Donald T. Williams, PhD, is R. A. Forrest Scholar and Professor of English at Toccoa Falls College. His most recent books include Mere Humanity: G. K. Chesterton, C. S. Lewis, and J. R. R. Tolkien on the Human Condition (Broadman, 2006), Stars through the Clouds (Lynchburg: Lantern Hollow Press, 2011), his collected poetry, Inklings of Reality: Essays toward a Christian Philosophy of Letters, 2nd ed., revised and expanded, and Reflections from Plato’s Cave: Essays in Evangelical Philosophy (Lynchburg: Lantern Hollow Press, 2012).
Order Stars through the Clouds ($15.00), Inklings of Reality, or Reflections from Plato’s Cave ($15.00) at https://lanternhollow.wordpress.com/store/.
Also, check out Dr. Williams’s latest book: Deeper Magic: The Theology behind the Writings of C. S. Lewis (Square Halo Books, 2016)!
Since I’m reveling in my recent purchase of the complete Jeremy Brett Sherlock Holmes series, I thought I might do a few posts involving Holmes’s erstwhile creator: Sir Arthur Conan Doyle. I was thinking the other day about a common thread between Doyle and a much more recent storyteller, George Lucas. The two of them shared a difficulty, and, frankly, if I ever face it too, I will be a very happy (and rich) man. Both of them ran into the problem of the accidental magnum opus: A creation so popular, so huge, that it completely overshadowed all their others, even ones they thought were more creative.
For Doyle, Sherlock Holmes was at first just a character, like several others he had created. Holmes soon grew to literally take on a life of his own. Given the way Doyle used Dr. Watson to tell the stories in a believable, firsthand way, it really isn’t surprising that people the world over actually came to believe that Holmes was an actual person, a consulting detective practicing in Baker Street.* The tales are told in such a descriptive, witty way that people then, and now, are desperate for more. The problem was, though, that Doyle himself eventually tired of Holmes. He wanted to move on to other topics, other characters, but people frankly didn’t seem to connect with anything else that he wrote. For instance, it’s a pretty good bet that all but the most fanatical Doyle aficionados have never heard of the “Professor Challenger” stories or any of his plays, let alone actually read them!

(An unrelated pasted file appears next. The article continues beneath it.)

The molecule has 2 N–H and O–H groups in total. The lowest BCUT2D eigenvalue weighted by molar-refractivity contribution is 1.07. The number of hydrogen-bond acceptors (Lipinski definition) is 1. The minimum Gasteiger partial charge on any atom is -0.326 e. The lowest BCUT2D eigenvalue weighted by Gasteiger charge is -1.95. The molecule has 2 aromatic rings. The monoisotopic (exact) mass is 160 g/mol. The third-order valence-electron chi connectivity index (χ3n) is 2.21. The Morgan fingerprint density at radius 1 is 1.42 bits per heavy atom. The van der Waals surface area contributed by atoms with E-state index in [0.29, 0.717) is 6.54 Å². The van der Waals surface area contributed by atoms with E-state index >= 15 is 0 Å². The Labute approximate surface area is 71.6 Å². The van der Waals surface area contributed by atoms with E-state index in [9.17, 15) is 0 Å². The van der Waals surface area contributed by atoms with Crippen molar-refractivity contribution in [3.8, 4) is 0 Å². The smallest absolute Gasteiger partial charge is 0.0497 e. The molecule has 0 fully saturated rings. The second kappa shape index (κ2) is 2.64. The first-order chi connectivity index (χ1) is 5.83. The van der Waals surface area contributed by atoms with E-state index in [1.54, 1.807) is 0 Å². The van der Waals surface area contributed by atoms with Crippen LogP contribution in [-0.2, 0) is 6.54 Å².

In what has alternately been described as evidence of his extreme frustration and a very intelligent business tactic, Doyle tried to solve the problem by killing Holmes off with his fateful encounter with Professor Moriarty at the Reichenbach Falls. It was salvation and suicide at once. Holmes was gone, but no matter how Doyle tried, nothing else seemed to take off. Still, by the time he brought Holmes back in “The Adventure of the Empty House,” people were so desperate for more Sherlock Holmes stories that the Strand Magazine in which they were published flew off the shelves.
Alas for George Lucas, Star Wars followed a similar path (Indiana Jones not withstanding). The first movie was a low budget “space western” not expected to do all that well, but it took off to such a degree that most Americans don’t know that Lucas had ever done anything else. It also didn’t help that some of his later movies were forgettably bad: just think of Howard the Duck, and we need say no more.
In Lucas’s case, he didn’t actually kill off his cash cow, he simply dropped the subject and let the fans run wild with memorabilia in his absence. He did re-re-re-release the movies, and each time a literal cult following would come out of the woodwork to fork over more millions. Unlike Holmes, no one actually thought Star Wars was real, they just so desperately wanted it to be that they literally tried to recreate it in basements and movie theater foyers across the country. By the time Lucas finally got around to rolling out Episodes 1-3, even those profoundly mediocre offerings parted millions of people from billions of their hard-earned dollars.**
The same thing happens on smaller scale in Hollywood when an actor does such a good job playing a character that he or she essentially “becomes” that character in the eyes of the public. Amanda Tapping will always be Samantha Carter (Sorry Dr. Magnus!), Mark Hamil is Luke Skywalker***, and Brent Spiner is Commander Data, no matter how many roles they take to separate themselves from the part.
I say that this is a problem that I wouldn’t mind having for a simple reason: It may be frustrating at the time, but in many ways this level of devotion from an audience is the ultimate compliment. If people ever become this attached to something that I write–to the point that I have a hard time following it up–I’ll know that what I have produced is a work that will probably stand the test of time, just as Doyle and Lucas have. It will also probably help if, like them, I make a good bit of money in the process! 😉
*I once heard that Baker Street STILL receives more than 2000 letters a year asking for Holmes’s help!
**At least with Doyle, most of what he came out with was quality work (“The Lion’s Mane” being an example of an exception), but there’s just no creative excuse for Episodes 1-3.
***This is so true that Hamil has had to reinvent his career…as a voice over for cartoons. Anyone who sees him still thinks “Luke”, but he can disguise his voice. He’s really quite good at what he does now.